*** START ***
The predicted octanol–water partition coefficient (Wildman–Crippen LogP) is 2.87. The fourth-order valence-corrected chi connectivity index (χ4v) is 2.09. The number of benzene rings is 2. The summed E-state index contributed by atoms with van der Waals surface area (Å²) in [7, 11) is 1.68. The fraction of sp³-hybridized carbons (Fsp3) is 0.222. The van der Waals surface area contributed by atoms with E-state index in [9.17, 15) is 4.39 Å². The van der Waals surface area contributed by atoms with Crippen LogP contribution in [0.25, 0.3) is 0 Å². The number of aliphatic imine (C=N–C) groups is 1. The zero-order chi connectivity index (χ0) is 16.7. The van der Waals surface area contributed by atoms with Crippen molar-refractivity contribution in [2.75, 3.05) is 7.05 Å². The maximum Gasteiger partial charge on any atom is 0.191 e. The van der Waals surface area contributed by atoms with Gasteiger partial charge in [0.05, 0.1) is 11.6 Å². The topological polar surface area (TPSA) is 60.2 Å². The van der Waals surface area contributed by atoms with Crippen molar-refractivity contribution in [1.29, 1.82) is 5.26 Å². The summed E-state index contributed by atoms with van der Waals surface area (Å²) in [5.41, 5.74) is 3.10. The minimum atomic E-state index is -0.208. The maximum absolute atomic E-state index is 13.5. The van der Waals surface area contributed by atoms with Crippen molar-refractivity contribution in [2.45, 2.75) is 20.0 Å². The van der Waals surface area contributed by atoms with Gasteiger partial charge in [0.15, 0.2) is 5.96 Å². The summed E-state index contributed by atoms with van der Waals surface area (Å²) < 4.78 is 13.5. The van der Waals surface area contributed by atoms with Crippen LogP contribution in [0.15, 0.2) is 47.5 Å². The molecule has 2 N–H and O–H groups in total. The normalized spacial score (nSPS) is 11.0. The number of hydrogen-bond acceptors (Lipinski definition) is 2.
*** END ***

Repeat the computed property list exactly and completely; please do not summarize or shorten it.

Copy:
The predicted octanol–water partition coefficient (Wildman–Crippen LogP) is 2.87. The fourth-order valence-corrected chi connectivity index (χ4v) is 2.09. The number of benzene rings is 2. The summed E-state index contributed by atoms with van der Waals surface area (Å²) in [7, 11) is 1.68. The fraction of sp³-hybridized carbons (Fsp3) is 0.222. The van der Waals surface area contributed by atoms with E-state index in [9.17, 15) is 4.39 Å². The van der Waals surface area contributed by atoms with Crippen LogP contribution in [0.25, 0.3) is 0 Å². The number of aliphatic imine (C=N–C) groups is 1. The zero-order chi connectivity index (χ0) is 16.7. The van der Waals surface area contributed by atoms with Crippen molar-refractivity contribution in [2.75, 3.05) is 7.05 Å². The maximum Gasteiger partial charge on any atom is 0.191 e. The van der Waals surface area contributed by atoms with Gasteiger partial charge in [0.05, 0.1) is 11.6 Å². The topological polar surface area (TPSA) is 60.2 Å². The van der Waals surface area contributed by atoms with Crippen molar-refractivity contribution in [1.29, 1.82) is 5.26 Å². The summed E-state index contributed by atoms with van der Waals surface area (Å²) in [5.41, 5.74) is 3.10. The minimum atomic E-state index is -0.208. The maximum absolute atomic E-state index is 13.5. The van der Waals surface area contributed by atoms with Crippen molar-refractivity contribution in [2.45, 2.75) is 20.0 Å². The van der Waals surface area contributed by atoms with Gasteiger partial charge in [0.15, 0.2) is 5.96 Å². The summed E-state index contributed by atoms with van der Waals surface area (Å²) < 4.78 is 13.5. The van der Waals surface area contributed by atoms with Crippen LogP contribution in [0.15, 0.2) is 47.5 Å². The molecule has 2 N–H and O–H groups in total. The normalized spacial score (nSPS) is 11.0. The number of hydrogen-bond acceptors (Lipinski definition) is 2.